Something I hear a lot from clients and others is that they tend to overeat because they don’t want to waste food. It’s already so difficult to know when to stop eating, but having the looming guilt of food waste over you during a meal can just further complicate matters.
We all know preventing food waste is important. Sadly, up to 30-40% of America’s food supply is wasted according to the USDA. So it’s definitely something we need to be considering, even while embarking on a weight loss journey.
Below is a copy of the EPA’s Food Recovery Hierarchy. I believe we as consumers can help the most with source reduction, feeding hungry people, and composting. These are the main factors I’ll be discussing in this post.
While cutting back on your own individual food waste may seem like an impossible feat as you’re simultaneously trying to lose weight, I assure you that you can do both. Keep reading to find out how!
Order with Intentionality
Lots of us go to the same restaurants over and over again. So we often have a good idea of what the portions look like. This being the case, we should be considering portion sizes when ordering. It’s a good idea to order a dish that you know is around 1 portion for you. If you know a dish is usually more than 1 portion, plan to take leftovers home or split a larger dish with someone else.
Something I teach my clients to do when they’re eating out is to allocate larger portions before they start eating. Basically this means separating out a single portion to eat there and putting the rest aside to take home (even if that means just pushing it to the side of your plate). This makes it easier to prevent overeating, because you’re not eating directly from multiple portions-worth of food.
Always Plan for Leftovers
When in doubt, always plan to have leftovers, especially if you’re going to a place you know has large portions. Plan to go somewhere with a fridge afterwards so you’re not keeping your leftovers out for too long. If you know you’re going to a particular restaurant that doesn’t have to-go containers, you can even bring your own (though this isn’t usually an issue in the US).
Learn to Enhance
It’s helpful to get used to enhancing small amounts of leftovers with other foods around the house. This can simply mean keeping easy side dishes or protein in your kitchen to supplement a smaller leftover. Maybe you took half a piece of salmon home? It would be great to have some rice and frozen veggies ready to combine with it. Maybe you have a bunch of extra pasta with vegetables? Having some protein readily available to add to that would be perfect.
Eating At Home
Assess Your Grocery Shopping Habits
We all have those foods that we buy every week only to throw them away once they’ve sat in the fridge and gone bad. This is a huge contributor of food waste. If this is something you do, I recommend asking yourself, “What am I frequently buying that I usually end up throwing away?” Another option is to make sure you have a plan for each item you buy. Meal planning before you go grocery shopping can make all the difference with this! (Check out this blog post for my 5 steps to master meal planning.) Make a plan for what meals you’ll eat each day, and make your grocery list accordingly. The planet and your wallet will thank you.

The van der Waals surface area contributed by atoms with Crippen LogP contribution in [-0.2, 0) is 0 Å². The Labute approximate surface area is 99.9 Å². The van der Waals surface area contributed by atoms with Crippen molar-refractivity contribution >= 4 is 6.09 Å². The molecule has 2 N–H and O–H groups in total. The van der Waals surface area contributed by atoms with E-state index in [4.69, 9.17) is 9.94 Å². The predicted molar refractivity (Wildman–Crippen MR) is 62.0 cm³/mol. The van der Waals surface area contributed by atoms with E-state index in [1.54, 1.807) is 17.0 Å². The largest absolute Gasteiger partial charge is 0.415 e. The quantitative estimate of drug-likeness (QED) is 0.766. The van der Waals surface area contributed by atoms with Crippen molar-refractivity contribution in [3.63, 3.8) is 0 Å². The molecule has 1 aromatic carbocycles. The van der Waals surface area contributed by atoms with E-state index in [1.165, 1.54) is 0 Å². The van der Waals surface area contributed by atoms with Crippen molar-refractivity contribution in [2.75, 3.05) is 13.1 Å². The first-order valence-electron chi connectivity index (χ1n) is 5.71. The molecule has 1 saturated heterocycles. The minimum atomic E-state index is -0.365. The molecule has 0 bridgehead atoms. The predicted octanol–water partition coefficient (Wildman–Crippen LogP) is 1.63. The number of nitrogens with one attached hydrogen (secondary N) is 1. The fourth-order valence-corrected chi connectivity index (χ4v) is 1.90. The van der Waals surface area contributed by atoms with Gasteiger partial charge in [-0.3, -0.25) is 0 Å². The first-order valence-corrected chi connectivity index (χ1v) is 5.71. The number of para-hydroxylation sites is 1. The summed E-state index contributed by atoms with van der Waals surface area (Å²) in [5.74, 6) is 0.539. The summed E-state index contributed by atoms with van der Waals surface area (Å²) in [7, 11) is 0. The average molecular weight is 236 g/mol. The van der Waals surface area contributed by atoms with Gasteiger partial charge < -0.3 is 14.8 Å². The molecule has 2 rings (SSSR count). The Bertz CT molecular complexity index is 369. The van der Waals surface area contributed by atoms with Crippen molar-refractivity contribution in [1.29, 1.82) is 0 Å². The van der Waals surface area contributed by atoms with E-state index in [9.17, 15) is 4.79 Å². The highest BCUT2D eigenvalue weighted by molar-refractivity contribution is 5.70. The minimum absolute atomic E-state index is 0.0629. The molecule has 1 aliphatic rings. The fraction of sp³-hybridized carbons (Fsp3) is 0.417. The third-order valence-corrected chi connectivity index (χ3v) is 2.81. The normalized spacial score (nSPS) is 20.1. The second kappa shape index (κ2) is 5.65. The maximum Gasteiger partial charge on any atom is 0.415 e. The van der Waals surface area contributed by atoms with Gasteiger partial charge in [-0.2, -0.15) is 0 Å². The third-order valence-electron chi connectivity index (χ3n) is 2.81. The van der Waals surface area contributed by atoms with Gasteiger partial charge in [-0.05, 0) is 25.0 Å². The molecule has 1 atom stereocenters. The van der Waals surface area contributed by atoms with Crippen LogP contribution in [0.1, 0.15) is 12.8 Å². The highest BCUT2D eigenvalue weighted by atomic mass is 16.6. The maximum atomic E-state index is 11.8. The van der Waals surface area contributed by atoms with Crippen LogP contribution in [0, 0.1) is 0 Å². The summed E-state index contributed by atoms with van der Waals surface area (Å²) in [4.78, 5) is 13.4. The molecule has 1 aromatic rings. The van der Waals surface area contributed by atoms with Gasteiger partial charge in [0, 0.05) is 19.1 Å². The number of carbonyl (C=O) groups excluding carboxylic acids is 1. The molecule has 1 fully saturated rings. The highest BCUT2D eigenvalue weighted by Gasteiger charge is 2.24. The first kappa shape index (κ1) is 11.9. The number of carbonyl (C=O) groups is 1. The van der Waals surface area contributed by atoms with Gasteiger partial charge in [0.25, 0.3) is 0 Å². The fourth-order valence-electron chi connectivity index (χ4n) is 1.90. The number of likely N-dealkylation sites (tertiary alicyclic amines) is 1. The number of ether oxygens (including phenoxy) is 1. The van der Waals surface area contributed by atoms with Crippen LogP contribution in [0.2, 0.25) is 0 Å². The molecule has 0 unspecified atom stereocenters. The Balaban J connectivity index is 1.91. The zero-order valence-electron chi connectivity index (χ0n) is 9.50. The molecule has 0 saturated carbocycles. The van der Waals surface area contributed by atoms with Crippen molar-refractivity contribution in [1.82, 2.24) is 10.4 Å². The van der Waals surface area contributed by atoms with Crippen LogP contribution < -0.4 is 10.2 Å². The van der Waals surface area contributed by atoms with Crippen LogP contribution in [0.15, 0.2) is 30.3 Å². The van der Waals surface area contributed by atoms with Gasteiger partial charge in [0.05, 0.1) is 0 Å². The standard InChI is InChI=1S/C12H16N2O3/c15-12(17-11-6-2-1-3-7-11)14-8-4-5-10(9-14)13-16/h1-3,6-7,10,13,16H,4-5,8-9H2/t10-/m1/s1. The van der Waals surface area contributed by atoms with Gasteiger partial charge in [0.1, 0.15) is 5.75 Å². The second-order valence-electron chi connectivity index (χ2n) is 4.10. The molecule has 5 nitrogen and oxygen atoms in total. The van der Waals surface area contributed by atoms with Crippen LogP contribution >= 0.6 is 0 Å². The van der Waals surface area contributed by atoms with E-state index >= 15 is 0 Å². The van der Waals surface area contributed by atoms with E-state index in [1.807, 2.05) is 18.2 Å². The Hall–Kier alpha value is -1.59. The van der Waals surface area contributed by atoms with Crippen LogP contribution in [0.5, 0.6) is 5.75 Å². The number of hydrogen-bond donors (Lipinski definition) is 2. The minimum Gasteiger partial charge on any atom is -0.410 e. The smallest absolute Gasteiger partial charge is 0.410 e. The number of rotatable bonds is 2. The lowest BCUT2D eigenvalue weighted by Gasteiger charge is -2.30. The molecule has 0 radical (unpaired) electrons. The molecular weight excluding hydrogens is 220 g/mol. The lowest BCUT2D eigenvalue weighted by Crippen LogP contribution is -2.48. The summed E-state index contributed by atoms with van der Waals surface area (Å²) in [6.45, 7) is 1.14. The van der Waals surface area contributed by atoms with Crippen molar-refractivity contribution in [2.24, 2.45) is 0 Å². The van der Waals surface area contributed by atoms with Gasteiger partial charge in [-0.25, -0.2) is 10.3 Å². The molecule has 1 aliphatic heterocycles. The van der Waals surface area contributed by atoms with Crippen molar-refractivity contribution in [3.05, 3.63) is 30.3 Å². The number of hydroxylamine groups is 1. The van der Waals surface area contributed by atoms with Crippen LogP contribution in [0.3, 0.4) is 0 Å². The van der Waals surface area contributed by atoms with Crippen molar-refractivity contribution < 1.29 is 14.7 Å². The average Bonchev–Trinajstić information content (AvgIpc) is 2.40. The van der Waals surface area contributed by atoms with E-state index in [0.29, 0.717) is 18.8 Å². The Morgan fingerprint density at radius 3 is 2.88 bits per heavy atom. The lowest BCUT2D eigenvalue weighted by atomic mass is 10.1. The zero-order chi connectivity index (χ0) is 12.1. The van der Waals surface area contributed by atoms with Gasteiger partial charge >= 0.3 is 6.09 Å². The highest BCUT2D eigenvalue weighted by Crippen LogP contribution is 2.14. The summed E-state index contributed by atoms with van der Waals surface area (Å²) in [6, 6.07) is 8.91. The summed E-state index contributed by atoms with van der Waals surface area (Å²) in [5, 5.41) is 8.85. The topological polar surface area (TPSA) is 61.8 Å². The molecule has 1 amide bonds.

Freeze or Buy Frozen
Frozen foods tend to have a bad rap. But I’m here to tell you that frozen foods are some of the best things you can buy, for both health and sustainability. Of course, you should be mindful of nutrition labels when shopping in the freezer aisle. But as long as you know what to look for, you’ll be sure to find tons of great options. A few perks of buying frozen foods are they last longer and (if they’re produce) they are typically frozen at peak freshness. While fresh produce is great, it’s often harvested early so it doesn’t become overripe by the time it’s purchased and eaten. With frozen produce, it can be harvested and frozen right away. I always recommend having frozen fruits and veggies around to have go-to nutritious options at home.
Donate or Share
Another great option if you find yourself wasting lots of food at home is to donate or share it with others. This can be as simple as hosting a dinner party with friends or dropping off food at a local food bank. Not only are you preventing waste, but you’re helping others in the process!
The last resort before taking food to the landfill is composting. While it sounds like a complicated process, many cities actually have composting bins available and will come around and collect them. There are other cities that have designated compost drop-off facilities. Even if you’re not throwing away a bunch of edible food, most of us have food scraps that we can be composting.
So there you have it! If you thought the best way to prevent food waste was to keep eating those last few bites, think again! There are many things you can be doing that don’t involve eating past fullness. Keep these ideas in mind next time you’re ordering out and buying food from the grocery store. Together, we can help get that 30-40% down to a much lower number!